“From the Bronx to the Far Rockaways, from Hudson Yards to the North Shore of Staten Island, we have been laser focused on bringing affordable housing to New Yorkers,” said DCP Director Anita Laremont. “I congratulate City Hall, HDC and HPD for their leadership, the housing advocates who help us get it right, and my incredible DCP team for crafting zoning policies and practices that supercharged the creation of new and permanently affordable housing. We are a city for all, and this work speaks clearly to that.”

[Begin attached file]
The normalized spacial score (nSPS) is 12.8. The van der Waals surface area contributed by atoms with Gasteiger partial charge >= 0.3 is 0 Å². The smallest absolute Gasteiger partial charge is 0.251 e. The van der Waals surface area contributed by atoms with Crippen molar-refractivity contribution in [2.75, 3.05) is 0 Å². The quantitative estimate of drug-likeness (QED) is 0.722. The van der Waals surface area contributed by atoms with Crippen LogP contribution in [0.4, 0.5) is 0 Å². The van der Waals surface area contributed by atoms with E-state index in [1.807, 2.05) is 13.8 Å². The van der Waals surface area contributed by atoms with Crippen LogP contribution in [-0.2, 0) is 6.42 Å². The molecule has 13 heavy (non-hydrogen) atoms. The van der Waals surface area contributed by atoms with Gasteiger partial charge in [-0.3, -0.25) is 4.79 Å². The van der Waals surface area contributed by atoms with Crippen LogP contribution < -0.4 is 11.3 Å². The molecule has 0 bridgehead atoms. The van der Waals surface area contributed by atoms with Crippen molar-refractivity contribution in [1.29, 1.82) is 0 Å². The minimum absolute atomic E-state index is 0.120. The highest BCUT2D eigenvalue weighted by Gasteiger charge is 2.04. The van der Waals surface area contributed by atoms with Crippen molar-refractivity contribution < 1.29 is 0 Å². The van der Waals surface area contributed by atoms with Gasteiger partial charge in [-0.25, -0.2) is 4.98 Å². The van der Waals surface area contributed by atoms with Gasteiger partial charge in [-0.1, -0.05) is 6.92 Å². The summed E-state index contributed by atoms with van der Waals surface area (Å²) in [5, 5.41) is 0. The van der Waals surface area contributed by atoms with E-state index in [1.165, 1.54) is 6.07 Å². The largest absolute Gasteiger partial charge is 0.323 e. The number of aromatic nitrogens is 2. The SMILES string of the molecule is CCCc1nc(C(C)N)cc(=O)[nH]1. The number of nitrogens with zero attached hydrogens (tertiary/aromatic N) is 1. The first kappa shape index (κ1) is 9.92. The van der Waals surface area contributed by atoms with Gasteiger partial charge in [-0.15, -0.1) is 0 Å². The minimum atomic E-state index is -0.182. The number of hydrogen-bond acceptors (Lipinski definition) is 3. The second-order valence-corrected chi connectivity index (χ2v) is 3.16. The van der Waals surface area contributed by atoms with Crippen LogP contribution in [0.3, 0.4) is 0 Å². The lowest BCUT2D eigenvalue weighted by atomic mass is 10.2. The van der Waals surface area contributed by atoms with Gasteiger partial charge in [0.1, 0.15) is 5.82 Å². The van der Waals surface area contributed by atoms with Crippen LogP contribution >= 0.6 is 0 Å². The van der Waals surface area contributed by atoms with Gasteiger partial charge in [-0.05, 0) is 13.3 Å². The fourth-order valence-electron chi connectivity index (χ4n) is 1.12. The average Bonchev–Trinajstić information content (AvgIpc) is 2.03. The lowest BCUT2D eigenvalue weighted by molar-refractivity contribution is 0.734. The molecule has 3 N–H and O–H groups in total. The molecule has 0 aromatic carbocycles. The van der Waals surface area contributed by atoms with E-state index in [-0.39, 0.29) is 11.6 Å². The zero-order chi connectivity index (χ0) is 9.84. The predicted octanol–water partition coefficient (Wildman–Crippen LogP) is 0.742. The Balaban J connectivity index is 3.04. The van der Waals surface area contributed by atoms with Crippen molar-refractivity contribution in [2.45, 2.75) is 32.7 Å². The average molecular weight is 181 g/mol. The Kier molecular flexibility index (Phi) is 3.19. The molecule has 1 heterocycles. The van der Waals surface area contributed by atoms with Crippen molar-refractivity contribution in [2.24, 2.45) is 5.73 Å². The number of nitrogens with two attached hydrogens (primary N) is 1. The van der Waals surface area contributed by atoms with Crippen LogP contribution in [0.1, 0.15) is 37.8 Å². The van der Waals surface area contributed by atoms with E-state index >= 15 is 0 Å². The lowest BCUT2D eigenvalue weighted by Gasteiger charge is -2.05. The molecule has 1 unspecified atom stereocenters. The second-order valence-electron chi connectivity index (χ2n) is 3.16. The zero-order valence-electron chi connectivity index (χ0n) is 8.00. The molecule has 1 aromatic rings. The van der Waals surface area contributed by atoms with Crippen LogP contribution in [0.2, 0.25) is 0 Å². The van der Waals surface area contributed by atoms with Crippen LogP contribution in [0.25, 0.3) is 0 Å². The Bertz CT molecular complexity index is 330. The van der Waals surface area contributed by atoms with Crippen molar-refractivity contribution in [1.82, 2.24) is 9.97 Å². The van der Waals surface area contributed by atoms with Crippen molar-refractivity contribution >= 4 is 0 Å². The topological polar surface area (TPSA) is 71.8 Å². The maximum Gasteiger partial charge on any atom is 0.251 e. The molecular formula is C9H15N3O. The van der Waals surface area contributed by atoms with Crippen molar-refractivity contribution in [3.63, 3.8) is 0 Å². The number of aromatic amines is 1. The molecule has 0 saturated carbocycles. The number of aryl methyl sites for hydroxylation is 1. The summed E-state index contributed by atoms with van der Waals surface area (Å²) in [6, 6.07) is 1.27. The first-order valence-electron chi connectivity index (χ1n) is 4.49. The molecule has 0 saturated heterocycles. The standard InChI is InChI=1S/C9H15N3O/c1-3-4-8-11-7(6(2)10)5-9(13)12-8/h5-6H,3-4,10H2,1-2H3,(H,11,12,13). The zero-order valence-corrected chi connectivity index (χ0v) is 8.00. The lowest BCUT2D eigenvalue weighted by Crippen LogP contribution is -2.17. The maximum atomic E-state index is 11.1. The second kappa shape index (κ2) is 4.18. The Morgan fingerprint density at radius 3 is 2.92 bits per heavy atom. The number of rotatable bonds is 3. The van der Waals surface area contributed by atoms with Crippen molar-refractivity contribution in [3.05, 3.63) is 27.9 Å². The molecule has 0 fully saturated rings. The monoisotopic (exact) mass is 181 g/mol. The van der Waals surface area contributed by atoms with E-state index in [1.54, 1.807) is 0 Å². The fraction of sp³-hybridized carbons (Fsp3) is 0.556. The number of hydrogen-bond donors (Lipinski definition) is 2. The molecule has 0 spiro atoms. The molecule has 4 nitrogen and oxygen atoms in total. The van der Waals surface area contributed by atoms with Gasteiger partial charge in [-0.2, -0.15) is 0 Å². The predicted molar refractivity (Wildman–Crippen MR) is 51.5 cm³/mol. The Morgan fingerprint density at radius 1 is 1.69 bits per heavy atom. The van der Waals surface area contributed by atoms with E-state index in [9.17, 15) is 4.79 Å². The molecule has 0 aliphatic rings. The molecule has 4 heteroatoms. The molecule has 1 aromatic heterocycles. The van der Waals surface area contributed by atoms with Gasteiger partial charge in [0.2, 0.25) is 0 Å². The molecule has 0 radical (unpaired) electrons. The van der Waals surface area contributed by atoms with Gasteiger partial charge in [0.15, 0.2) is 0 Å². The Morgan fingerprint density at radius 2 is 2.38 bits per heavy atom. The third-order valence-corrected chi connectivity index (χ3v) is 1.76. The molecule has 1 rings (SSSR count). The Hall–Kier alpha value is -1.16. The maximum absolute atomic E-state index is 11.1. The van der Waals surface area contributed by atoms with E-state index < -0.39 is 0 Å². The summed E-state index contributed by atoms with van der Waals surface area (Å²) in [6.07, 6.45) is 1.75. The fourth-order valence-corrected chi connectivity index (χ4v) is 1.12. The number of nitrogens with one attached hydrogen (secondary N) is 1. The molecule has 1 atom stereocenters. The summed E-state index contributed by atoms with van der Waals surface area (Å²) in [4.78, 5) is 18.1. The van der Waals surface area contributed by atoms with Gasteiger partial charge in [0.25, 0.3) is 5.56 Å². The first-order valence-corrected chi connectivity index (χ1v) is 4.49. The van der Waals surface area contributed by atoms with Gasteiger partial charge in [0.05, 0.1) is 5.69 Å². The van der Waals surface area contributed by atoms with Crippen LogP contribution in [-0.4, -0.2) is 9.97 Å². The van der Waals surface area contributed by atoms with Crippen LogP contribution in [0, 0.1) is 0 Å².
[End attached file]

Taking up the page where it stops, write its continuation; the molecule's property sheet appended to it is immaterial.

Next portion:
“It is critical to preserve our existing housing stock and create affordable housing, and NYCHA’s partnerships with the Mayor and the City of New York are necessary to achieve that,” said NYCHA Chair & CEO Greg Russ. “Today’s achievement was made possible by the sizable investment this Administration has made to increasing the City’s stock of low-cost, high-quality homes and it will resonate for generations to come.”
“We are proud to have worked with this administration to bring affordable housing to New Yorkers across the city,” said NYCEDC President and CEO Rachel Loeb. “Our work repurposing vacant or underutilized city-owned sites into affordable housing developments ensures New York City remains a place where New Yorkers can live, work, and thrive.”